A collection of exceptionally rare documents from renowned scientists and artists led the results for Heritage Auctions’ The Maurice Car Collection of Arts and Sciences, Featuring Rare Books & Manuscripts to climb to $1,261,070 Sept. 4 in New York.
Car was an engineer and former scientist who was a dedicated collector of the arts, sciences and humanities. The lots offered in the sale included works by some of the most famous names in science, including Marie Curie, Albert Einstein, Sigmund Freud, Sir Isaac Newton and Louie Pasteur; and artists like Paul Cézanne, Henri Matisse, Pablo Picasso, Raymond Radiguet and Tristan Tzara.
“Maurice Car was a serious collector with an appreciation for excellence in each of the three disciplines,” Heritage Auctions Rare Books Director James Gannon said. “He moved his family from Paris to Washington, D.C., but even moving to a new country did not dissuade him from continuing his lifelong passion for collecting items from some of the biggest names in each area.”
Sir Isaac Newton’s Autograph Manuscript, Notes on Physics and Solid Geometry, with Two Diagrams soared to nearly eight times its pre-auction estimate when it sold for $399,000. Handwritten in Latin by one of the most influential scientists in history, the lot includes notes on physics and solid geometry. Apparently written at two different times, the notes are taken from a work on physics and discuss the weight and movement of water.
Tristan Tzara’s Autograph Manuscripts on Dada also climbed to more than three times its estimate when it realized $68,750. Housed in an album of 20 manuscripts, both handwritten and typed, bound in a custom Paul Bonet fine-art binding, the notes relate to Tzara’s activities in the Dada movement of the European avant-garde in the early 20th century. Tzara likely would have personally gathered the manuscripts, which he wrote, and given them to Bonet to place in the binding.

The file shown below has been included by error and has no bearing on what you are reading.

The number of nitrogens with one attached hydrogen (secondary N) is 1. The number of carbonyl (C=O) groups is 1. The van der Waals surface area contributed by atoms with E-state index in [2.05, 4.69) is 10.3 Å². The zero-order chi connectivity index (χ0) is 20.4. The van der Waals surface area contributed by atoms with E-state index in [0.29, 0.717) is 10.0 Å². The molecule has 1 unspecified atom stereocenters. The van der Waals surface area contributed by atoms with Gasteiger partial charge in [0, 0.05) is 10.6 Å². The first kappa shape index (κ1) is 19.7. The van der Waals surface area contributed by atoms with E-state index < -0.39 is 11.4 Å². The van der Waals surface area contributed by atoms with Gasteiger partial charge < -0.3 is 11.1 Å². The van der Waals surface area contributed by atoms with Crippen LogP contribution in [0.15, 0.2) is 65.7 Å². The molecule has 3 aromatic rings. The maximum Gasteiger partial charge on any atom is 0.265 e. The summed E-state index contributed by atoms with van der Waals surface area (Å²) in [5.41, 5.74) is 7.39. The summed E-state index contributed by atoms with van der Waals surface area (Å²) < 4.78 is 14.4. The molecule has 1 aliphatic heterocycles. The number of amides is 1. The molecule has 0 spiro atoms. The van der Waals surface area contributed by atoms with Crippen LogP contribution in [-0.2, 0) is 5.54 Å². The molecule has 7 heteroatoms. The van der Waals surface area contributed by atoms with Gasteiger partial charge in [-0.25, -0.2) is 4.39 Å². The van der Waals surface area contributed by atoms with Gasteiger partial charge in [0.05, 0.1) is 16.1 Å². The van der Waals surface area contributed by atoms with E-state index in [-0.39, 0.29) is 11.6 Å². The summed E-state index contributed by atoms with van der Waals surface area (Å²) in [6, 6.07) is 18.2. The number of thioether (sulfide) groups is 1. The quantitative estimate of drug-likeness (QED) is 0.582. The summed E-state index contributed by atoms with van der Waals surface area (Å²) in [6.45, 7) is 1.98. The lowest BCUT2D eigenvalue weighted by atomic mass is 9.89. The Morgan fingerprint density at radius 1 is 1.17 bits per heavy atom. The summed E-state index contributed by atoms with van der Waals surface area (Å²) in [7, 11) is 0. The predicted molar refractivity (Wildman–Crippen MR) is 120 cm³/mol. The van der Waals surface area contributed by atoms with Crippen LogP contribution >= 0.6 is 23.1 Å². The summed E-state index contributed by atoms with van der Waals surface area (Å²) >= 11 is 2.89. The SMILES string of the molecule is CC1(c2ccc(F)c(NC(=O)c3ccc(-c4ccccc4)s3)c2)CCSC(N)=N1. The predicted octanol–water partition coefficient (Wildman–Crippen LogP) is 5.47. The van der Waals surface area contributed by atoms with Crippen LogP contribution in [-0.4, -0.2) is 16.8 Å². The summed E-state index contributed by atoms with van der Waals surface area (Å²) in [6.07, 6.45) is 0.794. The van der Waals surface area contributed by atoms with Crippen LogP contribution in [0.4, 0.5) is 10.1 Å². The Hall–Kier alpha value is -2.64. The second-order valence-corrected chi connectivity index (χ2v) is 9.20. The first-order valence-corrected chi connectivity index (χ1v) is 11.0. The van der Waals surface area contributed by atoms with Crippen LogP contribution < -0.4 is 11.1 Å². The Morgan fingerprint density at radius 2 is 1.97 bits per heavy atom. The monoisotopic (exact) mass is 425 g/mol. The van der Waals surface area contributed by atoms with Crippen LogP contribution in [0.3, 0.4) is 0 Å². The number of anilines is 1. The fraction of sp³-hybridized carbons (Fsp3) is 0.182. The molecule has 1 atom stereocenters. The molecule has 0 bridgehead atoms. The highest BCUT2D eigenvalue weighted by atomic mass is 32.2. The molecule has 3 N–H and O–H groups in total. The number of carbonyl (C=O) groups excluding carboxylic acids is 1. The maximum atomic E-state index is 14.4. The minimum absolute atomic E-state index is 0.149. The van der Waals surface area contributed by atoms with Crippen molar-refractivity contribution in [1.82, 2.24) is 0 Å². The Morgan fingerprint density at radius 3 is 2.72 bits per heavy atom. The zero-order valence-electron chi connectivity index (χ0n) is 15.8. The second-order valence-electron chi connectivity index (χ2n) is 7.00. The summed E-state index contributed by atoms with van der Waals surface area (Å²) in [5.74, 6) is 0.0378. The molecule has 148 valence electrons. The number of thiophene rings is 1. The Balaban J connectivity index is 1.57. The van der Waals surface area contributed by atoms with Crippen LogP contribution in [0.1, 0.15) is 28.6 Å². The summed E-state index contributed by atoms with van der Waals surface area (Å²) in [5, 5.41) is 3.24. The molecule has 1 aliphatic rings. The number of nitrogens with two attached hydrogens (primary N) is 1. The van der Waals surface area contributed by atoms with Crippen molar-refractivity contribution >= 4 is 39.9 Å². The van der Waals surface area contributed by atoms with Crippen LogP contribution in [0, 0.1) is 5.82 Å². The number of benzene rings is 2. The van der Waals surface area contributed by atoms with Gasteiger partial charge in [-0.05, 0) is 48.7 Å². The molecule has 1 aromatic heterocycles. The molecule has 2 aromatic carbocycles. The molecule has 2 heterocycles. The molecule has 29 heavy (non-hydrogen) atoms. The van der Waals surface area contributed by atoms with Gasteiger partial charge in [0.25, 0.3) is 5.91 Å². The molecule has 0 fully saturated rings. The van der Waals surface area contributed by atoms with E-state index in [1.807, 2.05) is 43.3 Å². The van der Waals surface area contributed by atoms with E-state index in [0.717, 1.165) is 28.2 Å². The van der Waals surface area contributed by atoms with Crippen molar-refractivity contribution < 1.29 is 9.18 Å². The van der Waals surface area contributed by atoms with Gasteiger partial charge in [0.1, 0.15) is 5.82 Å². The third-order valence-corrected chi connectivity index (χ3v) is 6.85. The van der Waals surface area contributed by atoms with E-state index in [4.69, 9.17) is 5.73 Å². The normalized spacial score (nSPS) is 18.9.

Raymond Radiguet’s Le diable au corps Typed Manuscript with Holograph corrections nearly tripled its estimate when it brought $40,000. An important archive pertaining to Radiguet’s first novel, the manuscript includes 122 leaves paginated 1-123 of typescript draft of Le diable au corps with holograph corrections throughout by Radiguet. The French novelist and poet wrote two novels – Le diable au corps (“The Devil in the Flesh”) and Le bal du Comte d’Orgel (“Count d’Orgel’s Ball”), both of which were noted for their explicit themes and unique style and tone.
A 13-page Paul Gauguin Autograph Manuscript sparked a frenzy of competition among 30 active bidders before drawing $37,500, more than 12 times its pre-auction estimate. Featuring drawings and lists of figures, the document includes 10 pages that appear to be a draft, much of which seems jumbled and contradictory. Written in 1890, the manuscript includes several drawings of Gauguin’s thoughts on an array of subjects, including sex, perceived losers in society, bas-relief and Impressionism.
Nearly two dozen collectors bid on [Francis Picabia] Marie de la Hire, FRANCIS PICABIA until it finished at $36,250, more than 24 times its pre-auction estimate. A first edition in paper covers, it is No. 4 of 50 printed on Lafuma pure yarn paper with wide margins. It was printed Dec. 9, 1920, by Maurice Darantière in Dijon. It includes a list of 53 of Picabia’s works exhibited in December 1920 at the La Cible Gallery in Paris, and includes a self-portrait line drawing of Picabia on the frontispiece, as well as 15 tipped-in illustrations of Picabia’s works, nine of which are in color. A biography of Picabia and a catalog of his works, it was presented at a 1920 exhibition at La Cible Gallery and is considered the first true study of the celebrated Dadaist who became involved with the surrealist group in Paris in the 1920s.
Other top lots included, but were not limited to:
Paul Gauguin Autograph Letter Signed: $18,750